Quick author's note: This is probably a terrible idea, since we don't yet know who Artemis really is, but…oh well. If you've found this story months after I posted it, it's probably far, far away from canon. My apologies! Also, I have no idea if Artemis has or uses an archer's thimble, or even if they're common. It's crucial for the plot, however, so: she has one now. Make that two or three.

It happened so fast that she would have missed it, if it had been anyone but Wally. And that was exactly her point.

They'd been arguing, which accurately described the entire time she'd known Wally West, and she'd been slightly distracted by the sight of Superboy bending over to—oh, who cared why—when Wally blurted, "I bet I ninja better than you."

"It's not a verb, and hell, no," she muttered, biting her lip as Superboy unfolded himself, all those glorious muscles sliding over each other like—

"Hell, yes," Wally said, blurring in front of her. "Check Urban Dictionary!"

Wally West, ninja. He was as subtle as a lightning bolt; who cared if he could be as fast. If she did this right, and if he were serious, she'd have a super-speedy porter service for two weeks. No—a month.

So she gave him her driest, least-amused look, schooling her cheeks flat even as he beamed at her. Then she sighed, slowly, blinked, slowly, and cocked her head to the left, forcing herself to count instead of speaking.

She'd only reached four when he continued, as cock-sure as ever. "I bet whatever you want that I can steal your thimbles, and that you won't even notice."

She raised her eyebrows. He waggled his.

"You're going to steal my archer's thimbles."

"I'm going to steal an archer's thimbles."

She made a great show of sucking in her lower lip and thinking. "That's tempting. Really tempting. There's no way you can win, so I can get whatever I want…but you're just so annoying…"

"I'm charming!"

"You could carry stuff for me," she said slowly, as though just considering it. "Without talking. That's it! You'll have to carry whatever I want, bring it whenever and wherever I want it, and without saying anything."

"If that's what you want to bet," he shrugged.

"Complete silence," she said, staring at him, bobbing her head in encouragement.

"I swear," he said loftily, "that if I lose, I will follow your every order for an entire year."

"Dude!" Robin shouted from a corner. "What the hell are you doing?"

"How much time do I have?" Wally asked quickly.

"One week."


"Wait—what am I betting?"

"I get to keep the thimbles," he said simply. "Souvenir."

"Done," she said, even as Robin, babbling, inserted himself between her and her future indentured servant.

And then Wally West smirked, smiling the smile of the clever son of a bitch who's already won.

The look flitted across his face so quickly that she would have missed it, or at least would have questioned her own eyes, but she was looking right at him, and Wally never did anything by halves, so the look suffused his face so completely in those few seconds that she knew what she'd seen. Ninja, indeed.

Then he disappeared.

She stood, still confused, for a crucial half-second before bolting for her locker. She rifled through her bag, reminding herself that it wouldn't count if she discovered the theft. But he hadn't said what he'd meant by that, had he? He'd just said that she wouldn't notice. How quickly did Wally notice things?

But her thimbles were still there. One, two, three. She clutched them, shoulders sagging in relief.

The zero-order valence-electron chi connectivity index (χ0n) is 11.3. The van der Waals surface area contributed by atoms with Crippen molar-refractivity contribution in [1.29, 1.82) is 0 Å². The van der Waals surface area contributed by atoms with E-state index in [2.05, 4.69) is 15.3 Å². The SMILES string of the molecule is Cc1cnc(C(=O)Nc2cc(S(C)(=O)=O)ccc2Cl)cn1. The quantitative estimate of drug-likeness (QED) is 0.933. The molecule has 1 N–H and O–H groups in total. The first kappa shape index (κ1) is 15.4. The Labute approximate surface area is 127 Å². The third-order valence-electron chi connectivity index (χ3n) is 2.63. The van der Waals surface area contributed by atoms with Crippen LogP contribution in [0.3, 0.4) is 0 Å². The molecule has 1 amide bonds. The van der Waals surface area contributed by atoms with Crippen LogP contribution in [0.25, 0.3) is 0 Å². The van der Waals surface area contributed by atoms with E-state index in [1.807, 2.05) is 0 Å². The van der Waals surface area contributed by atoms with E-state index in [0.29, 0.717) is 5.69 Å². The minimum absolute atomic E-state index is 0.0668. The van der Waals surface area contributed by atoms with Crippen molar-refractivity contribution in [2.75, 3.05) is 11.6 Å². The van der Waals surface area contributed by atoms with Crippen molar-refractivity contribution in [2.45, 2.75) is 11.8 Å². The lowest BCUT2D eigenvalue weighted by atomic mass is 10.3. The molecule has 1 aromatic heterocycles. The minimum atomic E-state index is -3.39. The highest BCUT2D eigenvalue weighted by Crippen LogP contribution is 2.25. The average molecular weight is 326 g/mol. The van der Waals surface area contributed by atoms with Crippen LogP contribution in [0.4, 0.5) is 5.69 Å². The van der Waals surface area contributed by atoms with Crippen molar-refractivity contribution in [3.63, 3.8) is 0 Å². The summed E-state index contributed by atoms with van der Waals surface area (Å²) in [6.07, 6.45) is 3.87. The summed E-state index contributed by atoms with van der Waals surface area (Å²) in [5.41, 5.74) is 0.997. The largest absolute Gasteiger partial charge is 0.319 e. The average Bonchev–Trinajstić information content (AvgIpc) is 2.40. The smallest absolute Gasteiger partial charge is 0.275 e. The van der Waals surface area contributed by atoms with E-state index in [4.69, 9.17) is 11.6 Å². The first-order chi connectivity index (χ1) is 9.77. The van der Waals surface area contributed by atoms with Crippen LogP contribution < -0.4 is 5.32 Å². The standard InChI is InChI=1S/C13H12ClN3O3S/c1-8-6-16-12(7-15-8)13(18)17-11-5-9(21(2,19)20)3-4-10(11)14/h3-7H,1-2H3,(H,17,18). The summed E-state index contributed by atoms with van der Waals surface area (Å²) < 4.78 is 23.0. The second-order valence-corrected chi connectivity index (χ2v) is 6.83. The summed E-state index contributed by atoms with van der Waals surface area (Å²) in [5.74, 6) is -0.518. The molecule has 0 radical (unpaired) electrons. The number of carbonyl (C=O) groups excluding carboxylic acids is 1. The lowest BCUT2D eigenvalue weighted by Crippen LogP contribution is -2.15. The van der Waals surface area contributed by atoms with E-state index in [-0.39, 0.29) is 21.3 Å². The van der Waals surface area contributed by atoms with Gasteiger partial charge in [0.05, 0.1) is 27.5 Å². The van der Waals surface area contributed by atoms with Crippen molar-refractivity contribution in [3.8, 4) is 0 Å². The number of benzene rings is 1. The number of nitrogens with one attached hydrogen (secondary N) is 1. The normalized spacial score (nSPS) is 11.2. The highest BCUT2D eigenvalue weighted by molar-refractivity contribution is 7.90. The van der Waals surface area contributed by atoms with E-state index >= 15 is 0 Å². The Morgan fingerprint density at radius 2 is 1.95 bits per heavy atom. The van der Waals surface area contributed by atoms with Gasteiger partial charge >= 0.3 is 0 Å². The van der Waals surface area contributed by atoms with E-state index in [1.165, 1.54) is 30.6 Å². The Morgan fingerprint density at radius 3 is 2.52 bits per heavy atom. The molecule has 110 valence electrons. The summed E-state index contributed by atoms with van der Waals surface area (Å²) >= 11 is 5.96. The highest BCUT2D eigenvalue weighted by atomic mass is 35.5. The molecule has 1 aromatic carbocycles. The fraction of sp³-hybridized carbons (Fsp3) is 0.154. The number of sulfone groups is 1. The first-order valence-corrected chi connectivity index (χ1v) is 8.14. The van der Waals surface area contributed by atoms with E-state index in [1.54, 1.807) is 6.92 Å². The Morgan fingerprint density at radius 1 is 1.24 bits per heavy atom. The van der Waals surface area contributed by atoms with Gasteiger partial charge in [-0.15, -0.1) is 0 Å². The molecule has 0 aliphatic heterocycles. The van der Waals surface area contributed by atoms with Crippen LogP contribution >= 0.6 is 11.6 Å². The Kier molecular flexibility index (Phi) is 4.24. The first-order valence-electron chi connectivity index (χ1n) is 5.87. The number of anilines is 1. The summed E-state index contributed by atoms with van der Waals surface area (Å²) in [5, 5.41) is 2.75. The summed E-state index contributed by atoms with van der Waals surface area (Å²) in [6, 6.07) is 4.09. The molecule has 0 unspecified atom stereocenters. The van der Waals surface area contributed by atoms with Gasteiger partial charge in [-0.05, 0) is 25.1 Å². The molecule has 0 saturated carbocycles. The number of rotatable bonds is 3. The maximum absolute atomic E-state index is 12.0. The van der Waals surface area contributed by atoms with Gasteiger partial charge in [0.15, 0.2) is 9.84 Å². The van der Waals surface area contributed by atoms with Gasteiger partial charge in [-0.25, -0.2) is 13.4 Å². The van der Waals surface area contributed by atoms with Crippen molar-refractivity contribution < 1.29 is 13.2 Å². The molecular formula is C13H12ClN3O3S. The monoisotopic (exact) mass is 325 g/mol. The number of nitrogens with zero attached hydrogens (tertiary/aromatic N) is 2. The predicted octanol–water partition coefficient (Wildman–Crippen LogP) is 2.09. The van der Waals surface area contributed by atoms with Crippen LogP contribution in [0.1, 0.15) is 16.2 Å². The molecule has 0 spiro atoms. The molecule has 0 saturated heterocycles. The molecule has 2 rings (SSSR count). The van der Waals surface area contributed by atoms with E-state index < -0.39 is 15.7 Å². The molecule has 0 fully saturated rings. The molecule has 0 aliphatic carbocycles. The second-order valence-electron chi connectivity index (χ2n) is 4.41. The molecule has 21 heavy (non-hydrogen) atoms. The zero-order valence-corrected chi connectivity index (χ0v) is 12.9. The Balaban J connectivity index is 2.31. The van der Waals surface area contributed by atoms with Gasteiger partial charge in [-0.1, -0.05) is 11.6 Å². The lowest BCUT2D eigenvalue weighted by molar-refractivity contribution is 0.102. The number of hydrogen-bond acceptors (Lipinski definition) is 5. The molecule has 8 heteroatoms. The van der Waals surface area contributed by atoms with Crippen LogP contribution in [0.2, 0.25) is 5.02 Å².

"You sure care about those things," Wally remarked from just over her head.

She did not jump. If her heart did, just a little…well. He couldn't know that.

"I care about the bet," she grunted, bundling the thimbles and burying them deep in a pocket of her jeans. "I'm looking forward to a year without your stupid chatter." Her lips were a little numb, probably from the shock.

"You'd miss talking with me. What would you do with all that bitchy rage?" He was lounging on top of the lockers, arms folded behind his head. He sounded so damn happy. Smug bastard.

"Who said I'd be quiet?" she shot back, grinning savagely. She willed him to look at her. He did not.

She silently counted to ten. Twelve. He just hummed. Twenty.

"Anyway," she continued, now properly pissed off, "just to clarify: I have the whole week to notice if you've stolen a thimble."

"That wasn't how I understood it," he pouted, still staring off into space. "So, I guess the deal's off?"

"No, no," she ground out. Just like him to back out now. "A day, then."

"Deal!" He hummed again, dangling a foot over the edge of the lockers, twitching in time to some tune she didn't recognize.

"Deal," she repeated, trying to sound confident. She glanced at the clock. Shit.

"So. I'm going back."

"Fine," he sang. "Fine, fine, you're always fine."

"I'm not…I know I 'm not going to lose," she clarified. "But I have to get back to my dorm."

"Go, already," he said dreamily. "Fly away home."

"I'll be back tomorrow morning."

"Really?" he said, suddenly sitting up. "You'd ditch school for this?"

"Tomorrow's Saturday."

"Oh." He stared at her, finally, with a strange, soppy look on his face. She frowned at him. He smiled back.

"Wally West, you are a strange kid."

"Artemis, you are a bitch," he replied, still smiling. "And a half."

"I'm going home." She grabbed her bag and made for the door.

"Good night."

"I'll be back tomorrow."

"Good night."

She paused in the doorway, trying to dig her nails into the door-frame. It looked like a normal door-frame. But it wasn't. It was made of metal or something. She frowned at it, too.

"Good night, Artemis," he teased.

"Don't sleep too late," she said, trying to make it a cool set-down, but it sounded lame in her own ears. He was probably a morning person, for all she knew. But he didn't reply.

She released the door-frame and left as regally as possible.